[SCG70-P03] Strong ground motion simulation of the main shock of the 2016 Kumamoto Earthquake using the pseudo point-source model and its improvement
Keywords:The 2016 Kumamoto earthquake, strong ground motion simulation, pseudo point-source model
In the pseudo point-source model, the source spectrum is combined with the path effect, empirical site amplification factors, and empirical phase characteristics from small earthquakes to synthesize strong motions. Source parameters include the location of the point sources, corner frequencies, and seismic moments. In our model for the main shock of the 2016 Kumamoto earthquake, three subevents were placed on the fault plane along Futagawa fault: two of them were placed below Mashiki Town, about 5 km northeast from the epicenter, and the other was placed below Nishihara Village, about 15 km northeast from the epicenter. Two subevents were placed around Mashiki town to reproduce the characteristic velocity pulses and the trough in the observed Fourier spectrum at Mashiki, which was considered due to the interference of the seismic waves from two different sources. The observed and synthetic velocity waveforms (0.2-2Hz) and acceleration Fourier spectra were compared. The synthetic results generally reproduced the main features of the observed records, however, discrepancies were also observed. One of them is the underestimation in the frequency range below 0.6 Hz, which was considered due to the contribution from shallow slip including near-field and intermediate-field terms, because the effect of shallow slip were not considered in the point source models. Large permanent displacements could be due to the near-field and intermediate-field terms. We need to incorporate the effect of shallow slip including these terms if they contribute to near-fault ground motions around 0.6 Hz, because ground motions in this frequency range contribute to damage to structures. Another discrepancy found in the point-source model is the underestimation at the stations northeast of the epicenter, around Aso Caldera. This is presumably due to the fact that the point source models cannot capture the directivity effect, whereas the actual rupture proceeded northeast and caused significant forward directivity effect at stations located northeast of the fault.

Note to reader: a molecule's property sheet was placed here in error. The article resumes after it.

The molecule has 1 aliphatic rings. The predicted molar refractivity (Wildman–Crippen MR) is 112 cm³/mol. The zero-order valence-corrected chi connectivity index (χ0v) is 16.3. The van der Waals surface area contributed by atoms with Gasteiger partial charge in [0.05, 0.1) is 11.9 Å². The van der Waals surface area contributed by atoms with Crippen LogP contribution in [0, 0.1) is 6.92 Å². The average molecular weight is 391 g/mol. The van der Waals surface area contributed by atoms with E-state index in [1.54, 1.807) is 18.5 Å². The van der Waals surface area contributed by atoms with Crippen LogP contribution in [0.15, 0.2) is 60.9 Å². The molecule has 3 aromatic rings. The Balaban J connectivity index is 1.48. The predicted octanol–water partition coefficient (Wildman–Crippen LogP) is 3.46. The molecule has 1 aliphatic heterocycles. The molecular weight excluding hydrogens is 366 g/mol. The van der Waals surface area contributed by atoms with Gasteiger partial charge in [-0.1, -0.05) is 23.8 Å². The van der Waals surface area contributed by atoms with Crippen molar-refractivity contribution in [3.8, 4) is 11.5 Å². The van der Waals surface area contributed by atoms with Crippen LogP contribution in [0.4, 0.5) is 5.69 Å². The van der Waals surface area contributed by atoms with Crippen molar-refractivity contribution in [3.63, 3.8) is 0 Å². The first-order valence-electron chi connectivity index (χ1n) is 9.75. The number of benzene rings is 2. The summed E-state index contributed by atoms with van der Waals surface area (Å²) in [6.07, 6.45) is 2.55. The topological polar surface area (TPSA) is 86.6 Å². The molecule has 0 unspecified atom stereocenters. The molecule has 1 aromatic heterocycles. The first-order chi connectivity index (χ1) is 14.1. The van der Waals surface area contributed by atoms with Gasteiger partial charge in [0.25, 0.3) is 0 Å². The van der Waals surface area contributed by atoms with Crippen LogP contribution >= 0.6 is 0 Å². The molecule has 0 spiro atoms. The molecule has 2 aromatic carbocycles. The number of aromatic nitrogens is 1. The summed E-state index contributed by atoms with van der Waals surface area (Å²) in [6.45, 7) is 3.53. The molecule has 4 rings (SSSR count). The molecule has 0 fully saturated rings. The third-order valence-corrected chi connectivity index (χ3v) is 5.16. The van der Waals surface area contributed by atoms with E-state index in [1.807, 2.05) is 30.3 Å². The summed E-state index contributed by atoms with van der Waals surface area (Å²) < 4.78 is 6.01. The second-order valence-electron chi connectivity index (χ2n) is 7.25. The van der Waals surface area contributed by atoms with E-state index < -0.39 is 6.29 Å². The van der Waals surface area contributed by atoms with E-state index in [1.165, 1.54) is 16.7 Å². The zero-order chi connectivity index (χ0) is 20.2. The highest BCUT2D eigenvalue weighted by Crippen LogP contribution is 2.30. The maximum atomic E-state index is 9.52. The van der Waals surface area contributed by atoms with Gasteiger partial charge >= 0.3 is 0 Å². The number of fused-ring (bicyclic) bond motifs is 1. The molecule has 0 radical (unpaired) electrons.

We need to model not only the deep subevents but also the shallow slip in order to adequately conduct strong motion simulation for the 2016 Kumamoto earthquake. We will use an ordinary point source model for the deeper part, and incorporate the effect of shallow slip including near and intermediate-field terms. The original model was intended to explain whole strong motions without considering the shallow slip. In the new model, by incorporating the effect of the shallow slip, the parameters for the deeper point source will also be affected. The new model will be presented in the meeting.